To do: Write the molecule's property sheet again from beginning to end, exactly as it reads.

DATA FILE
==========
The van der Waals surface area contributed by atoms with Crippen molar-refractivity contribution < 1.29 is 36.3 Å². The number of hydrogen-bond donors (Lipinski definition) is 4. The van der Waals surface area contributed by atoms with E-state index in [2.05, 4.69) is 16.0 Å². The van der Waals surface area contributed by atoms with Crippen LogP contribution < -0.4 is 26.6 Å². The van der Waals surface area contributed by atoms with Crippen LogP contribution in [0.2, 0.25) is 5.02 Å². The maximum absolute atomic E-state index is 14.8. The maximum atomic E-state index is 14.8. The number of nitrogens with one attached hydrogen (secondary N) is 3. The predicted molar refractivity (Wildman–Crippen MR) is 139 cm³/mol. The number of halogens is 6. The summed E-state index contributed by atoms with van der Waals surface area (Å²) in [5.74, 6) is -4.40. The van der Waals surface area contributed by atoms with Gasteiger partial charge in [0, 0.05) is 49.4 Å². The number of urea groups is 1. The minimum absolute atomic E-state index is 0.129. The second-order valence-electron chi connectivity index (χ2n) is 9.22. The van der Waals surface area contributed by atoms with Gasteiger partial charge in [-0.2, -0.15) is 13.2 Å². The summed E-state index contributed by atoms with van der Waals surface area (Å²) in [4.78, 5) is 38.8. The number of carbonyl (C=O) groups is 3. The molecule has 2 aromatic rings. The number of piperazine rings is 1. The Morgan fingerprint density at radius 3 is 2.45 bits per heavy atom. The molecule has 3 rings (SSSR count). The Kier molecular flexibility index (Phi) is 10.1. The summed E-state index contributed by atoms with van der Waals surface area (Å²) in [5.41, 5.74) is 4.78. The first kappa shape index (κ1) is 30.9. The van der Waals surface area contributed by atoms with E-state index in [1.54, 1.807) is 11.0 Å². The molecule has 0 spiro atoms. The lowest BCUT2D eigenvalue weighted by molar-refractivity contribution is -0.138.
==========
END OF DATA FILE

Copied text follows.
The van der Waals surface area contributed by atoms with Crippen molar-refractivity contribution < 1.29 is 36.3 Å². The number of hydrogen-bond donors (Lipinski definition) is 4. The van der Waals surface area contributed by atoms with E-state index in [2.05, 4.69) is 16.0 Å². The van der Waals surface area contributed by atoms with Crippen LogP contribution < -0.4 is 26.6 Å². The van der Waals surface area contributed by atoms with Crippen LogP contribution in [0.2, 0.25) is 5.02 Å². The maximum absolute atomic E-state index is 14.8. The maximum atomic E-state index is 14.8. The number of nitrogens with one attached hydrogen (secondary N) is 3. The predicted molar refractivity (Wildman–Crippen MR) is 139 cm³/mol. The number of halogens is 6. The summed E-state index contributed by atoms with van der Waals surface area (Å²) in [5.74, 6) is -4.40. The van der Waals surface area contributed by atoms with Gasteiger partial charge in [0, 0.05) is 49.4 Å². The number of urea groups is 1. The minimum absolute atomic E-state index is 0.129. The second-order valence-electron chi connectivity index (χ2n) is 9.22. The van der Waals surface area contributed by atoms with Gasteiger partial charge in [-0.2, -0.15) is 13.2 Å². The summed E-state index contributed by atoms with van der Waals surface area (Å²) in [4.78, 5) is 38.8. The number of carbonyl (C=O) groups is 3. The molecule has 2 aromatic rings. The number of piperazine rings is 1. The Morgan fingerprint density at radius 3 is 2.45 bits per heavy atom. The molecule has 3 rings (SSSR count). The Kier molecular flexibility index (Phi) is 10.1. The summed E-state index contributed by atoms with van der Waals surface area (Å²) in [5.41, 5.74) is 4.78. The first kappa shape index (κ1) is 30.9. The van der Waals surface area contributed by atoms with E-state index in [1.54, 1.807) is 11.0 Å². The molecule has 0 spiro atoms. The lowest BCUT2D eigenvalue weighted by molar-refractivity contribution is -0.138.